There is supposedly a Chinese tradition that floods and disasters are the test of an emperor. Even god kings aren't expected to prevent natural disasters, but they are expected to respond agressively and appropriately.
I not a big David Brooks fan, but he has this nice column in a related vein tomorrow.
Floods wash away the surface of society, the settled way things have been done. They expose the underlying power structures, the injustices, the patterns of corruption and the unacknowledged inequalities. When you look back over the meteorological turbulence in this nation's history, it's striking how often political turbulence followed.He presents concise descriptions of some historical examples, and concludes with this:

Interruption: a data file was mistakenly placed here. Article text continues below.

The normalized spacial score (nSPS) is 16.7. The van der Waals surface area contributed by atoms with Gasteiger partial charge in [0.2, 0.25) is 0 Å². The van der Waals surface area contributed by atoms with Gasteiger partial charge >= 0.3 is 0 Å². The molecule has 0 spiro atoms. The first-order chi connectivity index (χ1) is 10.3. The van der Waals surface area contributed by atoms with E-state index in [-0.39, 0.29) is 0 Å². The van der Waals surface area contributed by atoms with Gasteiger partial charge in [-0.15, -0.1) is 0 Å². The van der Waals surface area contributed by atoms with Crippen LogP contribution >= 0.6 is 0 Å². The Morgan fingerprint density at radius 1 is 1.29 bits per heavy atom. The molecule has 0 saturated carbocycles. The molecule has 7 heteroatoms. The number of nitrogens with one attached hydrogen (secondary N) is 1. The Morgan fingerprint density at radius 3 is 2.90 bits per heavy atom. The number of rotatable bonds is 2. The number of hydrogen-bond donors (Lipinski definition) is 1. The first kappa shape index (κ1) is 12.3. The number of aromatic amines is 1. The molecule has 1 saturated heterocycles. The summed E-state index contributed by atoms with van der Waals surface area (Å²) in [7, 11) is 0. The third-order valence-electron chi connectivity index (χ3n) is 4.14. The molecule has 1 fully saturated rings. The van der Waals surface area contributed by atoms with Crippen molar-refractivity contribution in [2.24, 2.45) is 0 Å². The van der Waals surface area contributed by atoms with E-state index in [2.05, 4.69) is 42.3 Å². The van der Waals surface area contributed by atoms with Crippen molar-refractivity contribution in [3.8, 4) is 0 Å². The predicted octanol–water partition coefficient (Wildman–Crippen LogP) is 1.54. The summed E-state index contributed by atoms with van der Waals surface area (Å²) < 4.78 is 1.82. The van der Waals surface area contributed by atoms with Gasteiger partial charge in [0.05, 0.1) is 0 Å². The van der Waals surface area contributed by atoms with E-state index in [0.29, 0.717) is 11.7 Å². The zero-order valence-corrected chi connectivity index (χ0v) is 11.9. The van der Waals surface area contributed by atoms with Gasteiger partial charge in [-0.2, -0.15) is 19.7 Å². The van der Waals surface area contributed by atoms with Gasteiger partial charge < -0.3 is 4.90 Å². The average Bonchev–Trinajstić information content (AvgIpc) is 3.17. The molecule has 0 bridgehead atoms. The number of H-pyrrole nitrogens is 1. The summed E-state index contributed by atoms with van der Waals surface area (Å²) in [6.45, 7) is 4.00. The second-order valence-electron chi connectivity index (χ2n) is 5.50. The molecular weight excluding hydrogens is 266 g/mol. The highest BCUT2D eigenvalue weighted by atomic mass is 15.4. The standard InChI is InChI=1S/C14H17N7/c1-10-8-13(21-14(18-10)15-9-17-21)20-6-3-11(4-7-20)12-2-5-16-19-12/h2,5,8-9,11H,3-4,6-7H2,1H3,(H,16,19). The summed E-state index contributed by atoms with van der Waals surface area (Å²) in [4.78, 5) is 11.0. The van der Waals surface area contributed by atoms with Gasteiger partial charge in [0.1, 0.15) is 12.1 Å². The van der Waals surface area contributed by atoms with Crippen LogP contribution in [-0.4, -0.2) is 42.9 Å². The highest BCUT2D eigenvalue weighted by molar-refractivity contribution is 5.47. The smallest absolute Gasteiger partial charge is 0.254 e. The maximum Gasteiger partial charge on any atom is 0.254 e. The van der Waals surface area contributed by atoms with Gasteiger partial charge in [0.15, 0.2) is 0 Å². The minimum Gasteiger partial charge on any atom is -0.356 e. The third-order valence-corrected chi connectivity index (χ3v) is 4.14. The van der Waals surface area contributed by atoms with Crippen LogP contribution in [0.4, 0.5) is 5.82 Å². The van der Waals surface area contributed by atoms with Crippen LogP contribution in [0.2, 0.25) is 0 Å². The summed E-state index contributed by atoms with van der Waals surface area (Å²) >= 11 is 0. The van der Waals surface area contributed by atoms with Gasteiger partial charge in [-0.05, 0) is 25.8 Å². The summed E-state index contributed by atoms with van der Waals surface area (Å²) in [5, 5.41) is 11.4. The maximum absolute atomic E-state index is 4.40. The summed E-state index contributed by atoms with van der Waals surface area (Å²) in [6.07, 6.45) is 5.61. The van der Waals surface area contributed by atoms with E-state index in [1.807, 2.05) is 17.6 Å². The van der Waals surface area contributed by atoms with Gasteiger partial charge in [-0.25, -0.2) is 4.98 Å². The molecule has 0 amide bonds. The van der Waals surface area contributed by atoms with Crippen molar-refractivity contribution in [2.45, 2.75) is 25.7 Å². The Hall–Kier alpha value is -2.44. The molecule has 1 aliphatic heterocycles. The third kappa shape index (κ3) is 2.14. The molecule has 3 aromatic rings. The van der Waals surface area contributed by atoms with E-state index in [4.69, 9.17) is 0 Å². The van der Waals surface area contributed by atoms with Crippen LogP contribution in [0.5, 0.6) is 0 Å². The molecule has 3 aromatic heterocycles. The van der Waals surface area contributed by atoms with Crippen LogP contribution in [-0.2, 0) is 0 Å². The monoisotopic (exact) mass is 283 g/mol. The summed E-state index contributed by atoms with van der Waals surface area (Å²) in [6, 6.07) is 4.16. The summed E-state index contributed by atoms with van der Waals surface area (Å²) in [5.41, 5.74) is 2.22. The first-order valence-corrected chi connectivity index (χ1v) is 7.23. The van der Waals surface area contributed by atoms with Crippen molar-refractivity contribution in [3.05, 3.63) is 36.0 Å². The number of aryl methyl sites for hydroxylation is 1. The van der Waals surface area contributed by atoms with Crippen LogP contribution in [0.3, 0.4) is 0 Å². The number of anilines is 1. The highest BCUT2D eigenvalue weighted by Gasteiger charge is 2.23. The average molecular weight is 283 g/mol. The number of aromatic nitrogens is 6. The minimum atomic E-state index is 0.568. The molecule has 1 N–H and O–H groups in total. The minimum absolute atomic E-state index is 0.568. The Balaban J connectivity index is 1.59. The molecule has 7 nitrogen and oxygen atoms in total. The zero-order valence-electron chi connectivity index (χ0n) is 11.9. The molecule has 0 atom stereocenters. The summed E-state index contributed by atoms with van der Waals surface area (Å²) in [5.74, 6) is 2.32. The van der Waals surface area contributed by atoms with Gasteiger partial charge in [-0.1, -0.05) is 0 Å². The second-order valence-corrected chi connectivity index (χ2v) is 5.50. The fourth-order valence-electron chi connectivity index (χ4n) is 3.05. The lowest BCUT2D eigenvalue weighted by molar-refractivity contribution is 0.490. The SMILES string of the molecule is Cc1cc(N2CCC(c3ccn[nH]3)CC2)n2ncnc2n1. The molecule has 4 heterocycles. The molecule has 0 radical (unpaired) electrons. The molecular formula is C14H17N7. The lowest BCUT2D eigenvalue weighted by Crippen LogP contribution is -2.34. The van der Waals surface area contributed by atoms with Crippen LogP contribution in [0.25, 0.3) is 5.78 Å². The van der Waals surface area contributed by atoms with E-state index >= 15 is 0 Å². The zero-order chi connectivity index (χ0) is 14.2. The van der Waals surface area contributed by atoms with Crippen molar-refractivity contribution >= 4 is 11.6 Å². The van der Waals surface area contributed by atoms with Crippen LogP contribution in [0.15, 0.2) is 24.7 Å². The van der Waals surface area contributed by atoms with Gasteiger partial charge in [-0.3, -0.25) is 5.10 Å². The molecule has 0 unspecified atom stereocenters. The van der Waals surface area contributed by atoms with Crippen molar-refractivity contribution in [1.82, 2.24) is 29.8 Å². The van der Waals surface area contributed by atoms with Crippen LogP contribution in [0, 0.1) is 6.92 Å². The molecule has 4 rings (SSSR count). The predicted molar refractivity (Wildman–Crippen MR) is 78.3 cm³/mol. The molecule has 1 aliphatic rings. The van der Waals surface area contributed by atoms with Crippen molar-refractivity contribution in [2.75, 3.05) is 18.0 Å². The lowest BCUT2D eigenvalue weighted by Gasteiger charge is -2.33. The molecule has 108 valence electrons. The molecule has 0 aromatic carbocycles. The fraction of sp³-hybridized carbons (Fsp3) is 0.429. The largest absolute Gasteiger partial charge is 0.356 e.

Civic arrangements work or they fail. Leaders are found worthy or wanting. What's happening in New Orleans and Mississippi today is a human tragedy. But take a close look at the people you see wandering, devastated, around New Orleans: they are predominantly black and poor. The political disturbances are still to come.